WILLIAM Golding’s Lord Of The Flies is a fine book and many schoolchildren’s introduction to the concept of “allegory”. This is a meaning behind the story, a message that lies beyond the narrative.
In this book the shipwrecked children descend into savagery as they compete for leadership and control of the “conch” which confers on them the power to visit suffering on one another. Were they not rescued, they would have surely consumed themselves like rats in a barrel from which they could not escape.
The allegory is clear in the story in the battle between dark and light, good and bad, savagery and civilisation. That savagery is natural and human civility has to be worked at.
We conclude, surely, that in working together for the common good we all civilise. Appeal to our base instincts and all cheer while destroying one another, and ourselves.
Cast around life and you see gentle echoes of this moral tale in the everyday choices we all make as well as the epic debates and battles of history.
Rarely are its core lessons learned. In politics the destructive pendulum swing between what we used to call the “left” and “right” of politics has too often been a jealous battle over who holds the conch.
It is pretty much self-evident across most of the globe that we are in an era where, in too many countries, far too few have lived far too high on the hog for too long.
For most people real after-tax income has been flat or falling in the UK, US and elsewhere for years. The only protection to our perceived standard of living has come from cheaper goods from low-cost economies like China. That could be changing.
At the same time the concentration of the control of equity, or ownership of capital, has grown, with an ever increasing share held by an ever smaller proportion. With fewer people with a stake in owning success, incentives are skewed and the wrong choices can be made.
It is all too easy to describe the problem or to be lured into a seemingly attractive solution that casts blame instead of bringing genuine improvement and reform.
Immigration is a classic example. All our ancestors walked first on the plains of Africa. Now that continent’s children are drowning in the Mediterranean as they flee poverty and terror. The movement of people, their trade and exchange has created the world we now call home. We are richer, healthier, safer and more comfortable precisely because people have sought a better life by migrating, creating, trading, risking, profit seeking and cooperating.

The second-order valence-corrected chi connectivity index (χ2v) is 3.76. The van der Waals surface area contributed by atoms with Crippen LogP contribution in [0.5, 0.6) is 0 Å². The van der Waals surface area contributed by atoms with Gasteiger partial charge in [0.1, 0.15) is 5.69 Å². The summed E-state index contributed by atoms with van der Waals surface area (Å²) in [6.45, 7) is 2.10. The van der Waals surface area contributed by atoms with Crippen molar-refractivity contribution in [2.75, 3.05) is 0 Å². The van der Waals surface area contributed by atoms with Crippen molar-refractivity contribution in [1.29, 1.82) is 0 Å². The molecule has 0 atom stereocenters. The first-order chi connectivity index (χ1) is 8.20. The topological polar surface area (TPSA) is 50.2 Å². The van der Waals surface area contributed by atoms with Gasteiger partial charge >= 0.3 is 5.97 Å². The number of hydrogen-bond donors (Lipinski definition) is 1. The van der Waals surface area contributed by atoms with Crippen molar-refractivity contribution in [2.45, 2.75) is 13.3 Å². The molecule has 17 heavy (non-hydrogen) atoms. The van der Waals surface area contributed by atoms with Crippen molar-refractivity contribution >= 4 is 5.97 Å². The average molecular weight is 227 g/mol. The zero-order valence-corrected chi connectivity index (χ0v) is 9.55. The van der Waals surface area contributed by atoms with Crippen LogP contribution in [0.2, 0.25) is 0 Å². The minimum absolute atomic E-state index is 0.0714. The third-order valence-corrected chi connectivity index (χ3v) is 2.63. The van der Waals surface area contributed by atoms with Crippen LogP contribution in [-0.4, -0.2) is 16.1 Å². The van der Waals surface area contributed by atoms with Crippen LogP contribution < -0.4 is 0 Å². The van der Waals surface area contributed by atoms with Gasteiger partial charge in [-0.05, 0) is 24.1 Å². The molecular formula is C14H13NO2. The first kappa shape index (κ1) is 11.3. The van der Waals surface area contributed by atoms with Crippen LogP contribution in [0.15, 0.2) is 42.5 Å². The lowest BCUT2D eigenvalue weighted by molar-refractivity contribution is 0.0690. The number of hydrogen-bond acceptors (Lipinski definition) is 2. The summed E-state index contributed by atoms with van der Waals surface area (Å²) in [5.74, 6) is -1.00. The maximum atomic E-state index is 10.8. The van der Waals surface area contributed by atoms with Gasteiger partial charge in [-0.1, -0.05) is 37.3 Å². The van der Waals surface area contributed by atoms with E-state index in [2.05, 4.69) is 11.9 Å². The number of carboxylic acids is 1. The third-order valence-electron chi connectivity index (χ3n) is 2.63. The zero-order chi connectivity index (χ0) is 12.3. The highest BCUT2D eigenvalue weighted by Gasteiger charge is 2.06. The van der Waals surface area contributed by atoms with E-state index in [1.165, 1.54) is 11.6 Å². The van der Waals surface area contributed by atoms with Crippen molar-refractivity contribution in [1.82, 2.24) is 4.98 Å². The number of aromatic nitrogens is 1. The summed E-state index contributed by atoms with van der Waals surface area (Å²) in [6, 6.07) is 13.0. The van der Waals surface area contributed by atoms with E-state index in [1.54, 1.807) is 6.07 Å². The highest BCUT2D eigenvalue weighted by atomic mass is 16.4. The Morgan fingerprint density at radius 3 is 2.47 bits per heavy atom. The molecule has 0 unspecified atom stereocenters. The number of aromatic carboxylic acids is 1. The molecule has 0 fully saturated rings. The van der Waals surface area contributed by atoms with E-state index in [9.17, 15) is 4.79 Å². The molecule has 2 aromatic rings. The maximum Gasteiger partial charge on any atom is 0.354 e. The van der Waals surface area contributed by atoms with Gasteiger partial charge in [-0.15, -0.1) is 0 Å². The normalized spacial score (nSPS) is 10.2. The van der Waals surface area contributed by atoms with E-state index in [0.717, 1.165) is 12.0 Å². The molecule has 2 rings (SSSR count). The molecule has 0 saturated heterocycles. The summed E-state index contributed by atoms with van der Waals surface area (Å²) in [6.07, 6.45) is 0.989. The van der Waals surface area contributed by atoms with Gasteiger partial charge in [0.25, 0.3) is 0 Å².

It hasn’t been a one-way street. For whole eras of history the world has retreated behind its man-made walls, sometimes literally, and made us all the poorer. Soviet communism was a disastrous experiment, if undoubtedly well-meaning in its original – if philosophically abstract – intent.
Inequality leads inexorably to conflict and discontent and costs everyone, rich and poor. The only question is the extremity reached.
The historical record is pretty clear. Open competitive societies and economies that respect human freedom, private enterprise and equality succeed in every sense, including material. Societies that erect barriers to opportunity, trade, migration, profit, enterprise, risk-bearing, success and enterprise diminish life standards and expectancy as sure as night follows day.
As a child politician, I once visited Norway at their government’s invitation to study their then young oil fund, and celebrate their national day. When I asked about poverty and inequality they scoffed, “We are all middle class, Andrew”.
And their national day? Well the monarch waved from the palace balcony and there were bands and flags but no pomp. Each school group of blonde youngsters was headed in most cases by a black (asylum achieving) child carrying the United Nations flag. It was a study in civilised beauty.
In the UK, the inequality in performance, possibility and achievement is stark and becoming more so. But the idea that barriers and scapegoating will solve this is as absurd now as it was in the Soviet Union.
This is not about left and right. It is equally absurd to chase the value of immigrants out of town as it is to chase the value of the rarest wealth creators down the same road.
We need to look ahead, not backwards, to determine what policies will win us the success we seek as a society in the decades to come.
The challenge for us is to expand our middle class and our tax base and welcome all who can help to our shore. We have 18,000 top rate taxpayers in Scotland; we should want to triple that number. And if many are immigrants? Ideal.
Scotland will succeed if it uses whatever powers it has to reduce all barriers to trade, success, enterprise, wealth and job creation. We need to create a magnetic pull for talent, hard work and wealth.
Then we might have earned the right to celebrate our own national day in our own unique way. Whatever that will look like. Let’s see.